Reasonable Doubt: Volume 3
Page 6

 Whitney G.

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When she pressed my face with the last puff of powder, she spun me around to face the mirror on the other side of the room.
“Wow…” I whispered. “Seriously, wow…”
I didn’t look like I’d been crying at all. Although my eyelids were covered in dark eye shadow, and she’d dabbed a fake tear trail past my right eye, I looked as if I was the happiest woman on earth.
“Miss Everhart?” Mr. Petrova asked, stepping behind me. “May I borrow you for a second?”
“Yes, sir.” I followed him through the backstage doors and outside to the empty stretching area.
“Have a seat on the bench, Miss Everhart.” He took a cigarette out of his pocket and lit it.
The smoke unfurled in spirals between us and he looked me up and down. For some odd reason, he looked more upset than usual, like he was about to yell at me.
“Mr. Petrova…” I said softly. “Did I do something wrong?”
“No.” He shook his head. “I brought you out here alone because I want you to know that you looked fat during practice yesterday. Too fat.”
“Even though you danced the part of the black swan beautifully, capturing the right degree of anger and sadness, you failed—fucking failed, with the white swan.” He coughed. “You looked like your mind was elsewhere. Like it was killing you to be happy for five minutes, and to top it off, you’ve gotten fat.”
I rolled my eyes and tuned him out, focusing on the cars whirring down the street. I wasn’t disturbed by his insults anymore. Him calling me fat was nothing compared to the things he said to me last week.
“Miss Everhart?” His voice snapped me out of my thoughts.
“I need you to open that later,” he said, patting me on my shoulder. “It’s very important.”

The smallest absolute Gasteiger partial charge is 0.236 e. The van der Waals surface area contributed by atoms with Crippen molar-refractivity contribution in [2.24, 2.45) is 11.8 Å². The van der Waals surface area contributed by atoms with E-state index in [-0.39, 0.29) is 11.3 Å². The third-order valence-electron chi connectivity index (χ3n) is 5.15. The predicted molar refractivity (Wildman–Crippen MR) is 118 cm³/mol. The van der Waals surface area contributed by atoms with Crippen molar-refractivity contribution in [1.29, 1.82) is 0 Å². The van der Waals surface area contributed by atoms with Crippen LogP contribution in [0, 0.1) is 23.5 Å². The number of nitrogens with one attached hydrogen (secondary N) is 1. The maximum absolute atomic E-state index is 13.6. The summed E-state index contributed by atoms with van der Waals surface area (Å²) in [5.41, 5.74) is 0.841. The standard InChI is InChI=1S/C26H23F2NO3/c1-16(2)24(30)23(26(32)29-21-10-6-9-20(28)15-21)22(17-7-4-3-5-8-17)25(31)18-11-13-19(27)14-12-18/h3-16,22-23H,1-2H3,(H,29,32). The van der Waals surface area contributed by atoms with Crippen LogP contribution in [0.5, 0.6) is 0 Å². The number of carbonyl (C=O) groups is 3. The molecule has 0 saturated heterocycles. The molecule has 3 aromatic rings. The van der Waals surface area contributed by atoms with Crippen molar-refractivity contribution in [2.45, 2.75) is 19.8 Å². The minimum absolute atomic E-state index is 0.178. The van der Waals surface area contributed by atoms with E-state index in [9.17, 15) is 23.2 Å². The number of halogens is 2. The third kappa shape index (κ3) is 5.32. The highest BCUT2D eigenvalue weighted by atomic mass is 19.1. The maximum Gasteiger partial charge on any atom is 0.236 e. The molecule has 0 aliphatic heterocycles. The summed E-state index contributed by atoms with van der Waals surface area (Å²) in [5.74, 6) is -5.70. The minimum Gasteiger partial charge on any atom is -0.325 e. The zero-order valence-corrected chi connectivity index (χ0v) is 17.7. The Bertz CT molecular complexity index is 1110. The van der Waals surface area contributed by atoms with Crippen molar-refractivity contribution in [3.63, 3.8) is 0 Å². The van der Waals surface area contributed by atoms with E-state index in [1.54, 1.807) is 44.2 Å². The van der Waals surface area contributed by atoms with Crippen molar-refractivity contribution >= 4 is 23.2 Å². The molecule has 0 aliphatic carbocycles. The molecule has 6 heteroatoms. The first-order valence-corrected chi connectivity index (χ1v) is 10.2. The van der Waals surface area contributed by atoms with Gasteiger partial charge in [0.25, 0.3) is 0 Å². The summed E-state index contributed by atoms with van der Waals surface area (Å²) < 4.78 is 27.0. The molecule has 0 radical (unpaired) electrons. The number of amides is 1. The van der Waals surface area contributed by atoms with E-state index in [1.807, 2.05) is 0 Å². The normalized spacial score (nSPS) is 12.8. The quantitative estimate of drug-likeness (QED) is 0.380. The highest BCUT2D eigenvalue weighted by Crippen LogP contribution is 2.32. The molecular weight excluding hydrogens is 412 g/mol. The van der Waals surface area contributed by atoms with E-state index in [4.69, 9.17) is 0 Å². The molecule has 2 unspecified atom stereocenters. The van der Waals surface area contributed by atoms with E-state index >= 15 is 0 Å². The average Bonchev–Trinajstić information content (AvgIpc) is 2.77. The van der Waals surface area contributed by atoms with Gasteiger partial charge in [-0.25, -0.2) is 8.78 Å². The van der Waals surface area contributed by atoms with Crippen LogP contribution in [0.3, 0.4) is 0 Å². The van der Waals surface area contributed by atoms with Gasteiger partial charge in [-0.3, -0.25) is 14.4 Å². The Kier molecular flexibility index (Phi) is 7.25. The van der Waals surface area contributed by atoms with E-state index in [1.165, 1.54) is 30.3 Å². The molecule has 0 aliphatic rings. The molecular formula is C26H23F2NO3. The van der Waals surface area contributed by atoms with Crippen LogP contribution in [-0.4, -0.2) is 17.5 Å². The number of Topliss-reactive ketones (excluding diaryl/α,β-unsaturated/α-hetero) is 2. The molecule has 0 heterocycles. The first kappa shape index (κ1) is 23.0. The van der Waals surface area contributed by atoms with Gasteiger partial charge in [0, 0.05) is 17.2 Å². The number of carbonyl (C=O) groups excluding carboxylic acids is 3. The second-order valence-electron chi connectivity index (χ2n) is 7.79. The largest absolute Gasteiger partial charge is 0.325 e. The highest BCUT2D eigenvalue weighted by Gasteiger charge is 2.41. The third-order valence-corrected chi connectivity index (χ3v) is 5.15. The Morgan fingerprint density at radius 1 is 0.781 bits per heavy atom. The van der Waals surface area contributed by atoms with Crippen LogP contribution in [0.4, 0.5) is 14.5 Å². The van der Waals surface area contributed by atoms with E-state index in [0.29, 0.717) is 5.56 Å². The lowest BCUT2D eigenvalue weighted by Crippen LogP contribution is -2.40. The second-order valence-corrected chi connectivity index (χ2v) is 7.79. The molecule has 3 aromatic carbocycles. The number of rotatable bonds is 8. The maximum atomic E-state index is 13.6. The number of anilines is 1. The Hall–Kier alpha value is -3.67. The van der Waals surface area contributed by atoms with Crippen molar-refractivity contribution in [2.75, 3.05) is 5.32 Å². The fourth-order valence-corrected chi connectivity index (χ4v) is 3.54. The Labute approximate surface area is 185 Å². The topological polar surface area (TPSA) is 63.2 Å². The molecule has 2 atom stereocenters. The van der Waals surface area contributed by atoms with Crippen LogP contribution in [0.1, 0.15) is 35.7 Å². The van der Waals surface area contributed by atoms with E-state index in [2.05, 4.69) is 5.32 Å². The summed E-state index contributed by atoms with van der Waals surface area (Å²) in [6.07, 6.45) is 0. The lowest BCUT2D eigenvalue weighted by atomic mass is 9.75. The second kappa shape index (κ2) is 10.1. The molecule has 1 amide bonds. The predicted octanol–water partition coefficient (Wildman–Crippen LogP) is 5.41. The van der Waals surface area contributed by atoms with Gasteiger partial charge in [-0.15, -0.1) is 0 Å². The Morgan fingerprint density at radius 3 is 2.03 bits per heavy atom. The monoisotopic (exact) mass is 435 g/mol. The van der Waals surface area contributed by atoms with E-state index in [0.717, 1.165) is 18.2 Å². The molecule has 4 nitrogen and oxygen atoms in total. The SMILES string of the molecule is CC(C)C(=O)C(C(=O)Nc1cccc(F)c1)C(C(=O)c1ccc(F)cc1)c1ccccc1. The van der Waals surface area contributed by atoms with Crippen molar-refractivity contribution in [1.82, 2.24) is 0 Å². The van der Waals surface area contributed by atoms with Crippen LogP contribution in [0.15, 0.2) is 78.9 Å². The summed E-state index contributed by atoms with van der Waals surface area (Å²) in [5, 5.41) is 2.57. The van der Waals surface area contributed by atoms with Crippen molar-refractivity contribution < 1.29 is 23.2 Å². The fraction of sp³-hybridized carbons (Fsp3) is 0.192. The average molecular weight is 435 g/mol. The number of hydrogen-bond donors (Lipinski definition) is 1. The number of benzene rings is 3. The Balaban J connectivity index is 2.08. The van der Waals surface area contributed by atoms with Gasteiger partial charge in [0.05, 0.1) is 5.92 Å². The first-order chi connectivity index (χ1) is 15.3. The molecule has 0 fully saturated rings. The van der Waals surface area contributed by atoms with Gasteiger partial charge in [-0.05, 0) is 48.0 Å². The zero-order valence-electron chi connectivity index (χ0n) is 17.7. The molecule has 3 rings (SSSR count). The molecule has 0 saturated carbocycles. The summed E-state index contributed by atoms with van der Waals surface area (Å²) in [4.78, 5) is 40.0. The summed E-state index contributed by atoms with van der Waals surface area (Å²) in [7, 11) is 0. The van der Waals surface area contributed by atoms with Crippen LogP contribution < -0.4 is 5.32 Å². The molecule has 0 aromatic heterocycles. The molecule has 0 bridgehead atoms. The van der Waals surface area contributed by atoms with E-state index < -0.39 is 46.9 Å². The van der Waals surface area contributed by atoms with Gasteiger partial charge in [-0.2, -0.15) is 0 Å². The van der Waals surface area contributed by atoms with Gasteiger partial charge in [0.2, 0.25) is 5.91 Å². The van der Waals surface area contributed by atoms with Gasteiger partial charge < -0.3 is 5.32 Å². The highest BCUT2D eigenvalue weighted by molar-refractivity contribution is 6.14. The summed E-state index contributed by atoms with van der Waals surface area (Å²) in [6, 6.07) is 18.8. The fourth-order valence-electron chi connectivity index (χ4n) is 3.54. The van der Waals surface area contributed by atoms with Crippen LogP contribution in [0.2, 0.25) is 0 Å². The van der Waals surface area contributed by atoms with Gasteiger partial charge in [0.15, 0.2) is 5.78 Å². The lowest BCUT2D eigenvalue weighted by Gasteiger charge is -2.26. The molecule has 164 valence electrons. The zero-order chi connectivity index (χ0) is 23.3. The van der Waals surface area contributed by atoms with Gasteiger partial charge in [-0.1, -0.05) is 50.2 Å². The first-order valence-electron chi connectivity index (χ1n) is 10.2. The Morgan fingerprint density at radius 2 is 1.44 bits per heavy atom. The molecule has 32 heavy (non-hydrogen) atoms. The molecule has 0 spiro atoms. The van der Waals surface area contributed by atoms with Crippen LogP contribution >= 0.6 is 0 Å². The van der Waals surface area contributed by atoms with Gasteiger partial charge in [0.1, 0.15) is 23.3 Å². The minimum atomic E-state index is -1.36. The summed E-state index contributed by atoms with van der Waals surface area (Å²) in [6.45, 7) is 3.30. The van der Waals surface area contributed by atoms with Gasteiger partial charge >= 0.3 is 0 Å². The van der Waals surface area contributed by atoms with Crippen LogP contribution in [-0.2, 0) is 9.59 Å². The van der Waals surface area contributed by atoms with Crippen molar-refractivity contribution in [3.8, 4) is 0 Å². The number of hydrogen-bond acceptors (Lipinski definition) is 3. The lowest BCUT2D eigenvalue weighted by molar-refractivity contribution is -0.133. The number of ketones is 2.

“Open what?”
“Do you not see the envelope I just placed on your lap?” He put out his cigarette. “Do I need to tell your understudy that she needs to get ready to dance?”
“No.” I picked up the envelope, running my fingers along the crease. “You don’t need to do that, sir.”
“Good.” He walked toward the building and held the door open. “Now, make me believe that I picked the right girl to be my swan.”
“The Walters will be over for dinner next Sunday at six and we need you to make an appearance,” my mother said to me over the phone that night. “I think they’re going to write us a very nice check for the campaign.”
“How exciting.”
“It is exciting, isn’t it?” She practically squealed. “Everything is happening so fast and falling into place quite perfectly. We’re gathering funding, planning the advertising, and…”

I set my phone on the table and made myself a bucket of ice water, wincing with every step I took. I was sure that I would have a new set of blisters at the end of this week, but after the way I danced at today’s run-through, they would be well-worth it.
I completed every jump with ease, matched my peers step for step, and at the end—when the final number called for ten pirouettes, I did fifteen. Everyone in the audience gave me a standing ovation, but Mr. Petrova sat silently rubbing his chin.
He stared at me, tilted his head to the side, and simply said, “Today’s practice is over.” That was the biggest compliment he’d ever given.
Smiling at the memory, I carried the ice bucket over to the couch and set it down. I slipped my feet inside and held the phone up to my ear again.